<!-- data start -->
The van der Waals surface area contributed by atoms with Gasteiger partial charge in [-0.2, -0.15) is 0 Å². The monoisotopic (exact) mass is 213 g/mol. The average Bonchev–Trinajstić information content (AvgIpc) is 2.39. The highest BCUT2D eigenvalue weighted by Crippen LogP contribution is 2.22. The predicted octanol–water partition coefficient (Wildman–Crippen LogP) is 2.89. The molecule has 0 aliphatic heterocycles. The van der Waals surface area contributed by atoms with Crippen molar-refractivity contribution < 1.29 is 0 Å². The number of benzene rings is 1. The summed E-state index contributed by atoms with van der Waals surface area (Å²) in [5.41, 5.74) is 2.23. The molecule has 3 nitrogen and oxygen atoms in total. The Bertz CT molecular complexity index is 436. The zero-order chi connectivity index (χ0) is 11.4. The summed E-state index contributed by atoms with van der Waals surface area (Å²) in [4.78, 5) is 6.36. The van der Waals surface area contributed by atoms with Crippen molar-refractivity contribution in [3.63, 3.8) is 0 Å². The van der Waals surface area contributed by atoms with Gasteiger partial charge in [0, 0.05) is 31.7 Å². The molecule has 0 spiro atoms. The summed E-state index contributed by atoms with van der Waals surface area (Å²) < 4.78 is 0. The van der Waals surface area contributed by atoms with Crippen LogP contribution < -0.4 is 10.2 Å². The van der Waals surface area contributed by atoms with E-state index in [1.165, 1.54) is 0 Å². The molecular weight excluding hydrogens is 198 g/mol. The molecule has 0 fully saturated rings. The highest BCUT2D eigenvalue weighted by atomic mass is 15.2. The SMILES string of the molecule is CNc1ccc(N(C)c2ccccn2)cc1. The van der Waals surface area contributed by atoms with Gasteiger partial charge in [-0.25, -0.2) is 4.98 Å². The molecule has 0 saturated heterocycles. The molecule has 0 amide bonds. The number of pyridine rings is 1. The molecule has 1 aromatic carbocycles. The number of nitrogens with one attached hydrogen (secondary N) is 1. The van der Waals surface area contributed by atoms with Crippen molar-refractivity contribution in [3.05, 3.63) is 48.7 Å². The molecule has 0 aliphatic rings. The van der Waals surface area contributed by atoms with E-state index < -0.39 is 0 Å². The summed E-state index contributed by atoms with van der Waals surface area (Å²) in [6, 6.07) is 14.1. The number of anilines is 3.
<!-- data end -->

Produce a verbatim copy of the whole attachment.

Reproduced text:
The van der Waals surface area contributed by atoms with Gasteiger partial charge in [-0.2, -0.15) is 0 Å². The monoisotopic (exact) mass is 213 g/mol. The average Bonchev–Trinajstić information content (AvgIpc) is 2.39. The highest BCUT2D eigenvalue weighted by Crippen LogP contribution is 2.22. The predicted octanol–water partition coefficient (Wildman–Crippen LogP) is 2.89. The molecule has 0 aliphatic heterocycles. The van der Waals surface area contributed by atoms with Crippen molar-refractivity contribution < 1.29 is 0 Å². The number of benzene rings is 1. The summed E-state index contributed by atoms with van der Waals surface area (Å²) in [5.41, 5.74) is 2.23. The molecule has 3 nitrogen and oxygen atoms in total. The Bertz CT molecular complexity index is 436. The zero-order chi connectivity index (χ0) is 11.4. The summed E-state index contributed by atoms with van der Waals surface area (Å²) in [4.78, 5) is 6.36. The van der Waals surface area contributed by atoms with Crippen molar-refractivity contribution in [3.63, 3.8) is 0 Å². The van der Waals surface area contributed by atoms with Gasteiger partial charge in [0, 0.05) is 31.7 Å². The molecule has 0 spiro atoms. The summed E-state index contributed by atoms with van der Waals surface area (Å²) < 4.78 is 0. The van der Waals surface area contributed by atoms with Crippen LogP contribution < -0.4 is 10.2 Å². The van der Waals surface area contributed by atoms with E-state index in [1.165, 1.54) is 0 Å². The molecular weight excluding hydrogens is 198 g/mol. The molecule has 0 fully saturated rings. The highest BCUT2D eigenvalue weighted by atomic mass is 15.2. The SMILES string of the molecule is CNc1ccc(N(C)c2ccccn2)cc1. The van der Waals surface area contributed by atoms with Gasteiger partial charge in [-0.25, -0.2) is 4.98 Å². The molecule has 0 saturated heterocycles. The molecule has 0 amide bonds. The number of pyridine rings is 1. The molecule has 1 aromatic carbocycles. The number of nitrogens with one attached hydrogen (secondary N) is 1. The van der Waals surface area contributed by atoms with Crippen molar-refractivity contribution in [3.05, 3.63) is 48.7 Å². The molecule has 0 aliphatic rings. The van der Waals surface area contributed by atoms with E-state index < -0.39 is 0 Å². The summed E-state index contributed by atoms with van der Waals surface area (Å²) in [6, 6.07) is 14.1. The number of anilines is 3.